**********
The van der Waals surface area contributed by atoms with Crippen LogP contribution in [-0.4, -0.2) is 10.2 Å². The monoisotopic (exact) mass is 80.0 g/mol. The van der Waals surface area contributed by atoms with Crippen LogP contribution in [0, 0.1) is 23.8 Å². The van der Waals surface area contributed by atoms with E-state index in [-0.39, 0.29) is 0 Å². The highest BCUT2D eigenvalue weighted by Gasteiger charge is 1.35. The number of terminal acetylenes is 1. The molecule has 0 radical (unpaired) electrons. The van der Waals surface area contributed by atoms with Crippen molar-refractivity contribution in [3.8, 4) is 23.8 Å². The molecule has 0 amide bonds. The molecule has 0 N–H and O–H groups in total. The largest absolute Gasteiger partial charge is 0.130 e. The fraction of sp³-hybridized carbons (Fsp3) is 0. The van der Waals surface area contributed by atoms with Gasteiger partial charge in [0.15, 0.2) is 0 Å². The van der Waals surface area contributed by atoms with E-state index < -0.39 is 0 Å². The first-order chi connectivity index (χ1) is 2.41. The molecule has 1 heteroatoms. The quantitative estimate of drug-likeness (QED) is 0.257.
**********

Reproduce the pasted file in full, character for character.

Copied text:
The van der Waals surface area contributed by atoms with Crippen LogP contribution in [-0.4, -0.2) is 10.2 Å². The monoisotopic (exact) mass is 80.0 g/mol. The van der Waals surface area contributed by atoms with Crippen LogP contribution in [0, 0.1) is 23.8 Å². The van der Waals surface area contributed by atoms with E-state index in [-0.39, 0.29) is 0 Å². The highest BCUT2D eigenvalue weighted by Gasteiger charge is 1.35. The number of terminal acetylenes is 1. The molecule has 0 radical (unpaired) electrons. The van der Waals surface area contributed by atoms with Crippen molar-refractivity contribution in [3.8, 4) is 23.8 Å². The molecule has 0 amide bonds. The molecule has 0 N–H and O–H groups in total. The largest absolute Gasteiger partial charge is 0.130 e. The fraction of sp³-hybridized carbons (Fsp3) is 0. The van der Waals surface area contributed by atoms with Gasteiger partial charge in [0.15, 0.2) is 0 Å². The van der Waals surface area contributed by atoms with E-state index < -0.39 is 0 Å². The first-order chi connectivity index (χ1) is 2.41. The molecule has 1 heteroatoms. The quantitative estimate of drug-likeness (QED) is 0.257.